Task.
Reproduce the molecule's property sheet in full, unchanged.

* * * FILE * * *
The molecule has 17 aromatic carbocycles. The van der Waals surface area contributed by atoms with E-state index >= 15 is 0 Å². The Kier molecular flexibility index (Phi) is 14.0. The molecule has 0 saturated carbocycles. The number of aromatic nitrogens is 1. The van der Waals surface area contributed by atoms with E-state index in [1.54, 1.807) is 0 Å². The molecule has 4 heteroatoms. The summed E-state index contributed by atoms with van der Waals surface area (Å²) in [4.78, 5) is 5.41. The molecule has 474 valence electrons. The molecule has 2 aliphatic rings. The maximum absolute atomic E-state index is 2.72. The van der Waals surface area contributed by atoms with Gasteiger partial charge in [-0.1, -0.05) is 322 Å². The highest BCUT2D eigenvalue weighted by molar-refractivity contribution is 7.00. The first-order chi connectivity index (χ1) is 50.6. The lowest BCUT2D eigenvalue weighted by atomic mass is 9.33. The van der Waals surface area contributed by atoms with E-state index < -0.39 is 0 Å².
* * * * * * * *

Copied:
The molecule has 17 aromatic carbocycles. The van der Waals surface area contributed by atoms with E-state index >= 15 is 0 Å². The Kier molecular flexibility index (Phi) is 14.0. The molecule has 0 saturated carbocycles. The number of aromatic nitrogens is 1. The van der Waals surface area contributed by atoms with E-state index in [1.54, 1.807) is 0 Å². The molecule has 4 heteroatoms. The summed E-state index contributed by atoms with van der Waals surface area (Å²) in [4.78, 5) is 5.41. The molecule has 474 valence electrons. The molecule has 2 aliphatic rings. The maximum absolute atomic E-state index is 2.72. The van der Waals surface area contributed by atoms with Gasteiger partial charge in [-0.1, -0.05) is 322 Å². The highest BCUT2D eigenvalue weighted by molar-refractivity contribution is 7.00. The first-order chi connectivity index (χ1) is 50.6. The lowest BCUT2D eigenvalue weighted by atomic mass is 9.33. The van der Waals surface area contributed by atoms with E-state index < -0.39 is 0 Å².